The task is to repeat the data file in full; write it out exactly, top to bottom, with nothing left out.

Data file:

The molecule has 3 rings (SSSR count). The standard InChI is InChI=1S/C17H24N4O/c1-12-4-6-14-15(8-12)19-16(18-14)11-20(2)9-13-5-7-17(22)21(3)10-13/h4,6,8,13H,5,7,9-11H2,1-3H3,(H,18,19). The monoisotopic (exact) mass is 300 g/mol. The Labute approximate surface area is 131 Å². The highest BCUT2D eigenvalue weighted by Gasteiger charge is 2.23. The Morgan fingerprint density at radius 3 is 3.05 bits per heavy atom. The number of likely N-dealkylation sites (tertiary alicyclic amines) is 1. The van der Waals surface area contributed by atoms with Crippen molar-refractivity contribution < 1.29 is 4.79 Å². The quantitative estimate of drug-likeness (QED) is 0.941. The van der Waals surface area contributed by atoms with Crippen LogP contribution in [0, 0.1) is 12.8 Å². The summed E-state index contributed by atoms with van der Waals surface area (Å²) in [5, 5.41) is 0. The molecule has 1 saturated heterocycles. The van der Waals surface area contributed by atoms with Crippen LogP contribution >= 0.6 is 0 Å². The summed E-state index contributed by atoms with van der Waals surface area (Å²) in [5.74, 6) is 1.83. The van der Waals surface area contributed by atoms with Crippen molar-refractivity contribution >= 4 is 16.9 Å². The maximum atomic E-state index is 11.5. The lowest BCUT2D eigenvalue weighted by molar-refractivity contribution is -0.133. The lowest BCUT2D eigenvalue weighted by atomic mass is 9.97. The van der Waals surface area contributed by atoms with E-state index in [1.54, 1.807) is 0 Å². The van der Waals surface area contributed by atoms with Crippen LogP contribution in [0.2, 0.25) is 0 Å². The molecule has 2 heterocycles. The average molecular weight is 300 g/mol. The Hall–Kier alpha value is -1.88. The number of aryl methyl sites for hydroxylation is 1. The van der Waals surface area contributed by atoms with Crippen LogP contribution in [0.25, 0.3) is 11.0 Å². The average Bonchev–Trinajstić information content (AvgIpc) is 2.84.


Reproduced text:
The molecule has 3 rings (SSSR count). The standard InChI is InChI=1S/C17H24N4O/c1-12-4-6-14-15(8-12)19-16(18-14)11-20(2)9-13-5-7-17(22)21(3)10-13/h4,6,8,13H,5,7,9-11H2,1-3H3,(H,18,19). The monoisotopic (exact) mass is 300 g/mol. The Labute approximate surface area is 131 Å². The highest BCUT2D eigenvalue weighted by Gasteiger charge is 2.23. The Morgan fingerprint density at radius 3 is 3.05 bits per heavy atom. The number of likely N-dealkylation sites (tertiary alicyclic amines) is 1. The van der Waals surface area contributed by atoms with Crippen molar-refractivity contribution < 1.29 is 4.79 Å². The quantitative estimate of drug-likeness (QED) is 0.941. The van der Waals surface area contributed by atoms with Crippen LogP contribution in [0, 0.1) is 12.8 Å². The summed E-state index contributed by atoms with van der Waals surface area (Å²) in [5, 5.41) is 0. The molecule has 1 saturated heterocycles. The van der Waals surface area contributed by atoms with Crippen LogP contribution >= 0.6 is 0 Å². The summed E-state index contributed by atoms with van der Waals surface area (Å²) in [5.74, 6) is 1.83. The van der Waals surface area contributed by atoms with Crippen molar-refractivity contribution >= 4 is 16.9 Å². The maximum atomic E-state index is 11.5. The lowest BCUT2D eigenvalue weighted by molar-refractivity contribution is -0.133. The lowest BCUT2D eigenvalue weighted by atomic mass is 9.97. The van der Waals surface area contributed by atoms with E-state index in [1.54, 1.807) is 0 Å². The van der Waals surface area contributed by atoms with Crippen LogP contribution in [0.2, 0.25) is 0 Å². The molecule has 2 heterocycles. The average molecular weight is 300 g/mol. The Hall–Kier alpha value is -1.88. The number of aryl methyl sites for hydroxylation is 1. The van der Waals surface area contributed by atoms with Crippen LogP contribution in [0.25, 0.3) is 11.0 Å². The average Bonchev–Trinajstić information content (AvgIpc) is 2.84.